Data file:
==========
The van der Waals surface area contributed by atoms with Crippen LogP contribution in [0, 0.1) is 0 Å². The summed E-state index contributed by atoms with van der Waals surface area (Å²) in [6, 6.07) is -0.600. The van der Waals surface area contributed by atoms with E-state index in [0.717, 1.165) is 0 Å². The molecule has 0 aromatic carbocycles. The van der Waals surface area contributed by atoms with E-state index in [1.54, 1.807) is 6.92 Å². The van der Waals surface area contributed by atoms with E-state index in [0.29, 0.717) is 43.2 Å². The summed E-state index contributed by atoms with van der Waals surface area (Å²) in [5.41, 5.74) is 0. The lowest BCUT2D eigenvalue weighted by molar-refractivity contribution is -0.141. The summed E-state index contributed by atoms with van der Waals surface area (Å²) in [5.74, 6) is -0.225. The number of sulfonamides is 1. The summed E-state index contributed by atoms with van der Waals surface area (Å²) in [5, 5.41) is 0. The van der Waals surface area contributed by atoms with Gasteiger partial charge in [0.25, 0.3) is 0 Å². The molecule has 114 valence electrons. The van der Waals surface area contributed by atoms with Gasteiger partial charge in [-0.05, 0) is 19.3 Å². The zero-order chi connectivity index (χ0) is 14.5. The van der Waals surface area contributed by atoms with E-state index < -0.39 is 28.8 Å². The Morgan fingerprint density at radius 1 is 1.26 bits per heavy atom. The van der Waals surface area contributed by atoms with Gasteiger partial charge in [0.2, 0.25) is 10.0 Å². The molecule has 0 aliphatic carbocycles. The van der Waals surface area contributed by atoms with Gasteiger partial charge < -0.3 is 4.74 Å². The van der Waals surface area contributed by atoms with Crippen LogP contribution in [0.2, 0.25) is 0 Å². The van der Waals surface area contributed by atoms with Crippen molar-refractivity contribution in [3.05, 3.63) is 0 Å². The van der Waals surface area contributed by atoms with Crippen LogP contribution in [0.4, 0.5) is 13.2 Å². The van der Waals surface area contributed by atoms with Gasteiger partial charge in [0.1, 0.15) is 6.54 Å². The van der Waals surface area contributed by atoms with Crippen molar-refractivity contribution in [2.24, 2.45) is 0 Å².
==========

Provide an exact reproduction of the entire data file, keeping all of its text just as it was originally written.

The van der Waals surface area contributed by atoms with Crippen LogP contribution in [0, 0.1) is 0 Å². The summed E-state index contributed by atoms with van der Waals surface area (Å²) in [6, 6.07) is -0.600. The van der Waals surface area contributed by atoms with E-state index in [0.717, 1.165) is 0 Å². The molecule has 0 aromatic carbocycles. The van der Waals surface area contributed by atoms with E-state index in [1.54, 1.807) is 6.92 Å². The van der Waals surface area contributed by atoms with E-state index in [0.29, 0.717) is 43.2 Å². The summed E-state index contributed by atoms with van der Waals surface area (Å²) in [5.41, 5.74) is 0. The lowest BCUT2D eigenvalue weighted by molar-refractivity contribution is -0.141. The summed E-state index contributed by atoms with van der Waals surface area (Å²) in [5.74, 6) is -0.225. The number of sulfonamides is 1. The summed E-state index contributed by atoms with van der Waals surface area (Å²) in [5, 5.41) is 0. The van der Waals surface area contributed by atoms with Gasteiger partial charge in [0.25, 0.3) is 0 Å². The molecule has 114 valence electrons. The van der Waals surface area contributed by atoms with Gasteiger partial charge in [-0.05, 0) is 19.3 Å². The zero-order chi connectivity index (χ0) is 14.5. The van der Waals surface area contributed by atoms with E-state index < -0.39 is 28.8 Å². The Morgan fingerprint density at radius 1 is 1.26 bits per heavy atom. The van der Waals surface area contributed by atoms with Gasteiger partial charge in [0.2, 0.25) is 10.0 Å². The molecule has 0 aliphatic carbocycles. The van der Waals surface area contributed by atoms with Gasteiger partial charge < -0.3 is 4.74 Å². The van der Waals surface area contributed by atoms with Crippen LogP contribution in [0.2, 0.25) is 0 Å². The van der Waals surface area contributed by atoms with Crippen molar-refractivity contribution in [3.05, 3.63) is 0 Å². The van der Waals surface area contributed by atoms with Crippen LogP contribution in [0.4, 0.5) is 13.2 Å². The van der Waals surface area contributed by atoms with Gasteiger partial charge in [0.1, 0.15) is 6.54 Å². The van der Waals surface area contributed by atoms with Crippen molar-refractivity contribution in [2.24, 2.45) is 0 Å².